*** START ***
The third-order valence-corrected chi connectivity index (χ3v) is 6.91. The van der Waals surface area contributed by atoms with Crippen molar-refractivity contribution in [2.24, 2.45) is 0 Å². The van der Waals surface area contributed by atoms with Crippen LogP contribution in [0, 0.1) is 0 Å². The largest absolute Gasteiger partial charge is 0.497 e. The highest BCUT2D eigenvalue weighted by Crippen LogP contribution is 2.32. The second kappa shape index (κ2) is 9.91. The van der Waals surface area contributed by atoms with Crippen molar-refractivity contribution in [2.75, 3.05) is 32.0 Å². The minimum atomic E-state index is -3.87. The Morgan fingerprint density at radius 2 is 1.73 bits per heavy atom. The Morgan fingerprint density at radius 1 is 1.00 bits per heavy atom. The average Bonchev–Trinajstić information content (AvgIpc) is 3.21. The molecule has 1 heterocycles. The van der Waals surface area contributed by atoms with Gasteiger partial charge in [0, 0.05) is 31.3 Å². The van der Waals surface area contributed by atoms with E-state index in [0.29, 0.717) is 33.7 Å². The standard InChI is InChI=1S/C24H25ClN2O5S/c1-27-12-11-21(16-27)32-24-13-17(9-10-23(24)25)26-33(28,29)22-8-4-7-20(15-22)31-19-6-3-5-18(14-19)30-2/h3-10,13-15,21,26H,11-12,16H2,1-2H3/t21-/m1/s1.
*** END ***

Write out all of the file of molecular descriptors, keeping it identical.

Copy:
The third-order valence-corrected chi connectivity index (χ3v) is 6.91. The van der Waals surface area contributed by atoms with Crippen molar-refractivity contribution in [2.24, 2.45) is 0 Å². The van der Waals surface area contributed by atoms with Crippen LogP contribution in [0, 0.1) is 0 Å². The largest absolute Gasteiger partial charge is 0.497 e. The highest BCUT2D eigenvalue weighted by Crippen LogP contribution is 2.32. The second kappa shape index (κ2) is 9.91. The van der Waals surface area contributed by atoms with Crippen molar-refractivity contribution in [2.75, 3.05) is 32.0 Å². The minimum atomic E-state index is -3.87. The Morgan fingerprint density at radius 2 is 1.73 bits per heavy atom. The Morgan fingerprint density at radius 1 is 1.00 bits per heavy atom. The average Bonchev–Trinajstić information content (AvgIpc) is 3.21. The molecule has 1 heterocycles. The van der Waals surface area contributed by atoms with Gasteiger partial charge in [0, 0.05) is 31.3 Å². The van der Waals surface area contributed by atoms with E-state index in [0.29, 0.717) is 33.7 Å². The standard InChI is InChI=1S/C24H25ClN2O5S/c1-27-12-11-21(16-27)32-24-13-17(9-10-23(24)25)26-33(28,29)22-8-4-7-20(15-22)31-19-6-3-5-18(14-19)30-2/h3-10,13-15,21,26H,11-12,16H2,1-2H3/t21-/m1/s1.